The Oxford English Dictionary describes “betwixt” as somewhat archaic in literary English and chiefly poetical.

However, the expression “betwixt and between,” meaning neither one thing nor the other, is a relative newcomer.

The earliest citation in the OED is from Frederick Marryat’s maritime novel Newton Forster (1832), which refers to “the lease of a house in a betwixt and between fashionable street.”

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A few kernels of truth

Q: Where does the expression “ear of corn” come from? Why an “ear” rather than a “nose” or a “chin”?

A: The “ear” of corn that we eat in summer and the “ear” that we hear with are unrelated. Yes, these are two separate and distinct words, both of which have been with us since Anglo-Saxon days and have different prehistoric roots.

In Old English, Middle English, and Modern English, the word “ear” has been used to mean a spike or head of grain. The Oxford English Dictionary defines it as “the part of a cereal plant which contains its flowers or seeds.”

Here’s a typical citation from the OED: “The ripen’d Grain, whose bending Ears Invite the Reaper’s Hand” (from a 1740 poem by William Somerville).

This spiky agricultural “ear” is descended from an ancient Indo-European root that’s been reconstructed as ak (“sharp”). It became the Proto-Germanic akhuz, which eventually gave us the Old English word ear around the year 800.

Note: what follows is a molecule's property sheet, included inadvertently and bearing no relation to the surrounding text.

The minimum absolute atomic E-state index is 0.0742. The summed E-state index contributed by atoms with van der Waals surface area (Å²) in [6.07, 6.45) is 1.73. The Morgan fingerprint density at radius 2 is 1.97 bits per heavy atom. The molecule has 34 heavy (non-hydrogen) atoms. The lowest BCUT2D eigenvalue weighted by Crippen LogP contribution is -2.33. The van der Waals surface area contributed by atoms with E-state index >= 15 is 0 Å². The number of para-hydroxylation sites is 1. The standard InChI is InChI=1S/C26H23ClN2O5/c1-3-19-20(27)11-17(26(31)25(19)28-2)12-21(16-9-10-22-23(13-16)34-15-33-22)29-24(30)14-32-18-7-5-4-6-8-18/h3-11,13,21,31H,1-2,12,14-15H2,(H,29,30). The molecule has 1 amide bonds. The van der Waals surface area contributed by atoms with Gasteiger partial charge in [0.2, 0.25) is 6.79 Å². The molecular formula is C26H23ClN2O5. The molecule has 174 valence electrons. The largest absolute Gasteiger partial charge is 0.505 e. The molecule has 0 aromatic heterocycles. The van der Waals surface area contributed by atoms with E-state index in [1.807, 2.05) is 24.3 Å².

The word for the organ of hearing is another story. It is descended from an Indo-European root reconstructed as ous or aus (“ear”). This root became the Proto-Germanic auzon, which made its way into Old English (spelled eare) around the year 1000.

As for the non-Germanic languages, Latin inherited this Indo-European root as auris and Greek as ous (both meaning “ear”).

The words for “ear” in the Romance languages, according to the Chambers Dictionary of Etymology, came from the Latin diminutive auricula, and include the French oreille, Spanish oreja, Italian orecchio, Portuguese orelha, and Romanian ureche.

But back to agriculture. The phrase “ear of corn” did not always mean what it does to Americans today. Originally, sometime before 700, a “corn” in Old English was a small hard particle or seed, like an appleseed.

By the 800s it meant “the fruit of the cereals,” the OED says, so “corn” was simply grain in general: wheat, rye, barley, oats, and so on (hence the terms “barley-corn” and “pepper-corn”).

Not until the 1600s did “corn” refer to the maize or Indian corn grown in the Americas, and even afterward, the word as used in Britain meant grain in general. For instance, the 19th-century Corn Laws in Britain were about grain crops.

The OED explains that the word “when not otherwise qualified, is often understood to denote that kind of cereal which is the leading crop of the district.”

Thus, the dictionary says, in most of England “corn” means wheat, but in northern Britain and Ireland it means oats, and in the United States it refers to maize.